Free essay: Differences between Concrete, Motor and Grout
Differences between Concrete, Motor and Grout
Motor, grout and concrete are materials used in missionary work. Although the three materials are almost similar, they have significant differences. Motor refers to a paste that is used in binding blocks together when building structures. Motor is made up of cement or lime, sand and water. In missionary work, motor is used to bind concrete blocks, bricks or stones. The paste creates a seal that is tight, in a way that prevents entry of moisture and air into a structure (Hall and Giglio 80). Motor binds with any metal tiers, anchor bolts, joint reinforcements and compensates for variations in the size of the blocks to create a structurally sound and aesthetically pleasing building.
Grout contains the same elements as motor. The difference emanates in the ratio of the components used. In some cases, however, grout does not contain sand. Also, grout has more fluidity than motor. Unlike motor which is simply used as a binder material, grout is used as a filler material between building blocks, tiles or bricks. Usually, grout is used to fill spaces between blocks, tiles or bricks (Valek, Hughes and. Groot 396). Grout is used in semi-liquid form, and it may be poured, spread or pumped into cavities. After that, it is allowed to harden to create a water-resistant seal.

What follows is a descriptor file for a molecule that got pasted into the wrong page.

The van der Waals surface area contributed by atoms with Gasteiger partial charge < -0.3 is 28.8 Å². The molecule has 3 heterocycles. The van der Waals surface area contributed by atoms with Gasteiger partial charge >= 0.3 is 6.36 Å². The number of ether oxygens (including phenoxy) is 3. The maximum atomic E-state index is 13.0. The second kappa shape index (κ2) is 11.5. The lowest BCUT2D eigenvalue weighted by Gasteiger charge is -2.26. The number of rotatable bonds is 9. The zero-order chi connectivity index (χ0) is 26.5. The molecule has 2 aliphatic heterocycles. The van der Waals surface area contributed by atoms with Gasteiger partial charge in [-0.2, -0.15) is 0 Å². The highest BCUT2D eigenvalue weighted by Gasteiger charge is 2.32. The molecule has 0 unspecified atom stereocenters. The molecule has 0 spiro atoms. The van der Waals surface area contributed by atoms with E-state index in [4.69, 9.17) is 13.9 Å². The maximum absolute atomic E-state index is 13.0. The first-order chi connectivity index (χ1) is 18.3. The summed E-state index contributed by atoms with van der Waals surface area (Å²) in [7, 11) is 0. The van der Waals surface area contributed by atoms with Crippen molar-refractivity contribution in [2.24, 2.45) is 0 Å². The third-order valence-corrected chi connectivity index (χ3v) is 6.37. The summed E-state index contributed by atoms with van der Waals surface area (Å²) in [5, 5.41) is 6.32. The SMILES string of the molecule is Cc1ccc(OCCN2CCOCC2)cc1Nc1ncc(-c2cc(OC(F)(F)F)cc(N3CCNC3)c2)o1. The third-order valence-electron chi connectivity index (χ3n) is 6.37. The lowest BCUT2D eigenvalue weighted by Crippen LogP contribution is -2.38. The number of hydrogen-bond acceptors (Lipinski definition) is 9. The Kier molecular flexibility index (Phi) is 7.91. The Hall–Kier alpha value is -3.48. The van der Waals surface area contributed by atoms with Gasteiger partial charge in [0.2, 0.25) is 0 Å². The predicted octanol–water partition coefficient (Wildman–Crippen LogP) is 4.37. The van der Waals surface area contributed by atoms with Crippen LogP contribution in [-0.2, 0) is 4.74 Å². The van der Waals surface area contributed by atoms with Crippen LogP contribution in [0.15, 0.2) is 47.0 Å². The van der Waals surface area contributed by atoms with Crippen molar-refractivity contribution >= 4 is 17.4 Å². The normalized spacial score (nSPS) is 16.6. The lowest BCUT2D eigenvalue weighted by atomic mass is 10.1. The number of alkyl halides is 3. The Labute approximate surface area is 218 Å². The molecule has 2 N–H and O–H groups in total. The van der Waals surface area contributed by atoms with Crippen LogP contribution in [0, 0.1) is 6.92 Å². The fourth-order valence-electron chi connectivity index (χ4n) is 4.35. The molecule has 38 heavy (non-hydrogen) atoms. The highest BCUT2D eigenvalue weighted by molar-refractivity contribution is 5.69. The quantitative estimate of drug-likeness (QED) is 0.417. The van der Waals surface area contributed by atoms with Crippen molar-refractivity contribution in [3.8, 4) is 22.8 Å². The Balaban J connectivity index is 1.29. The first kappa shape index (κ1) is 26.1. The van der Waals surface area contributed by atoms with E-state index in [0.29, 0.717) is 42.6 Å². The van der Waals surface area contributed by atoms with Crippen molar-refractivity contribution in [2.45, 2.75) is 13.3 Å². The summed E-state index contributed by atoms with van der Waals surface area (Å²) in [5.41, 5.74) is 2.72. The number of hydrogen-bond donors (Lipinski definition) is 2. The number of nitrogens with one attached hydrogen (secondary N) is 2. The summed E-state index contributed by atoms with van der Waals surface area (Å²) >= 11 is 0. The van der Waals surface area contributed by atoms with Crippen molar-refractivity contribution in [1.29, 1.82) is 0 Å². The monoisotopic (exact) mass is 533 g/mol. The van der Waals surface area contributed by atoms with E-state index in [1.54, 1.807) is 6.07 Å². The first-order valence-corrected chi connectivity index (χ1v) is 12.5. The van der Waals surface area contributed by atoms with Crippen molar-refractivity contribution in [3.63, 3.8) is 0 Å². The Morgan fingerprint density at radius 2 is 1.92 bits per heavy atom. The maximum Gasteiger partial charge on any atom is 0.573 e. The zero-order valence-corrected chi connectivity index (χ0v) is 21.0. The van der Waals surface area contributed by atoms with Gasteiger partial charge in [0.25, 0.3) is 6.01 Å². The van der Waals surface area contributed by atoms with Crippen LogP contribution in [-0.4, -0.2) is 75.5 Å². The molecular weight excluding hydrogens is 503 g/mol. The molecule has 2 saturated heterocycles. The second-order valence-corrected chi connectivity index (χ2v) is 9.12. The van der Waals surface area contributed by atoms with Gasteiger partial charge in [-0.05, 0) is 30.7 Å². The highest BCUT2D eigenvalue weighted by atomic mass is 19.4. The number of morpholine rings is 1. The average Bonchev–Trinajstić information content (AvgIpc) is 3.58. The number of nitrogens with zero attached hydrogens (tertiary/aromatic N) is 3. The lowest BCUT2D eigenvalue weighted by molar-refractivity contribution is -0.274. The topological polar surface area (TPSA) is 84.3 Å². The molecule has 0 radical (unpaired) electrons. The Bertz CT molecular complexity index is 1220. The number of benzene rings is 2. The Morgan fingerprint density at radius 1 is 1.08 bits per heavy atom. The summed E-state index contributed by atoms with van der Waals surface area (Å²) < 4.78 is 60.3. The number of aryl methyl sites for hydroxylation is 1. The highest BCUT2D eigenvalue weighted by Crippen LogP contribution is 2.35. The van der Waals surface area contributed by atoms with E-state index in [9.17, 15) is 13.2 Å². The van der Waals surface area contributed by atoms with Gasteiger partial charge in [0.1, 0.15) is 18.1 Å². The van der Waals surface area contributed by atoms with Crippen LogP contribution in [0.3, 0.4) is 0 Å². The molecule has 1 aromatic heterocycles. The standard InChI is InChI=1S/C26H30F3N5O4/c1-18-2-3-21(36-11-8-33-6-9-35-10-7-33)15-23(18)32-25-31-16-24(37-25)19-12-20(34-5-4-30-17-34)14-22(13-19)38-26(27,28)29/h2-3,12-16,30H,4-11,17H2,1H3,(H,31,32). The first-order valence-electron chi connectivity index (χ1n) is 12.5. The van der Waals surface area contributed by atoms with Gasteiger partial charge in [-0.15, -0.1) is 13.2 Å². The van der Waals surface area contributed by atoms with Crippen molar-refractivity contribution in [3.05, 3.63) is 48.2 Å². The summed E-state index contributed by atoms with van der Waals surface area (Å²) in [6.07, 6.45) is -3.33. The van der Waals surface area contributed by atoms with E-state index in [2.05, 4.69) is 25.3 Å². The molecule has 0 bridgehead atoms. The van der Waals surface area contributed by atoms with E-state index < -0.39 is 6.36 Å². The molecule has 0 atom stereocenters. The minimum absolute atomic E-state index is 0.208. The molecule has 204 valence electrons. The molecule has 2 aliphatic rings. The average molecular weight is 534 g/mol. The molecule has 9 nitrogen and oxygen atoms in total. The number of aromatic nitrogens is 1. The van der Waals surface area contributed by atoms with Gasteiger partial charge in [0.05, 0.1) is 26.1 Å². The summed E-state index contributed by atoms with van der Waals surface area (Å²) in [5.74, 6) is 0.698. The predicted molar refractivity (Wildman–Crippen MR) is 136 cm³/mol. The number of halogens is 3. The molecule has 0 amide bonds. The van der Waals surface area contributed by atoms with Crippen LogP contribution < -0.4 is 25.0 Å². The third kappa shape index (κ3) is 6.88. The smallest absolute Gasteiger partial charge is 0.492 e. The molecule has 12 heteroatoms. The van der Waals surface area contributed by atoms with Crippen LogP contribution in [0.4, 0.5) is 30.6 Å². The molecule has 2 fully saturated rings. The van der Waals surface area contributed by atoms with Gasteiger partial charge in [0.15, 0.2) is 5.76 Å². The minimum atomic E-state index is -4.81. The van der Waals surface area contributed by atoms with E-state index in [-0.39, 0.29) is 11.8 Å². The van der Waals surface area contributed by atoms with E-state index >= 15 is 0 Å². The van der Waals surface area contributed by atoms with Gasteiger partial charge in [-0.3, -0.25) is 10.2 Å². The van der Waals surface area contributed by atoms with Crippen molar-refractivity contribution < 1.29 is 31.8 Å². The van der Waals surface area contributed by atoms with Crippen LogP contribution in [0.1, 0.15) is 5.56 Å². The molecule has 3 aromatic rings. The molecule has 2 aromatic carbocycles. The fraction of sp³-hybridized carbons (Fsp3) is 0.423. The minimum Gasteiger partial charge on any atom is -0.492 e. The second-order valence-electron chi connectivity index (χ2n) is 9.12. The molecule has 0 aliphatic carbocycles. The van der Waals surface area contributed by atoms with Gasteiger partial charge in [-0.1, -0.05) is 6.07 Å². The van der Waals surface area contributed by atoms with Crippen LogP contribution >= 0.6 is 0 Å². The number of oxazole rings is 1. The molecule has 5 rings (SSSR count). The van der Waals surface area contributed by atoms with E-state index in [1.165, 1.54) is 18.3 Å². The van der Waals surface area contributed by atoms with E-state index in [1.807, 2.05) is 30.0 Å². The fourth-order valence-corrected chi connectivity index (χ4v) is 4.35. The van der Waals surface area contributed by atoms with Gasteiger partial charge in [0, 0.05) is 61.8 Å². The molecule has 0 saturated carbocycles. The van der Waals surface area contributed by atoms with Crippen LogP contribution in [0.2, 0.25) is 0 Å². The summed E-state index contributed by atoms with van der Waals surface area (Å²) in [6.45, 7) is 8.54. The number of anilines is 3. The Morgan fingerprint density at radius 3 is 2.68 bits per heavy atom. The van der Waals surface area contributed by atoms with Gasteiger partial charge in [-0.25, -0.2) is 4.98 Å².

Concrete contains the same materials as motor. However, concrete contains aggregates or gravel that make it stronger than motor. In comparison to motor, concrete contains lower content of water. Concrete is usually used in making sections of structures and it is reinforced with steel (Aïtcin, 232). It is also supported by the ground in placed where it is used in building floors, appliance pads, sidewalks and steps. Concrete can also be used in making posts.
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Hall, Dennis J. and Nina M. Giglio. Graphic Standards Field Guide to Residential Construction.
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Valek, Jan , John J. Hughes and Caspar J. W. P. Groot. Historic Mortars: Characterisation,
Assessment and Repair. Springer Science & Business Media, 2
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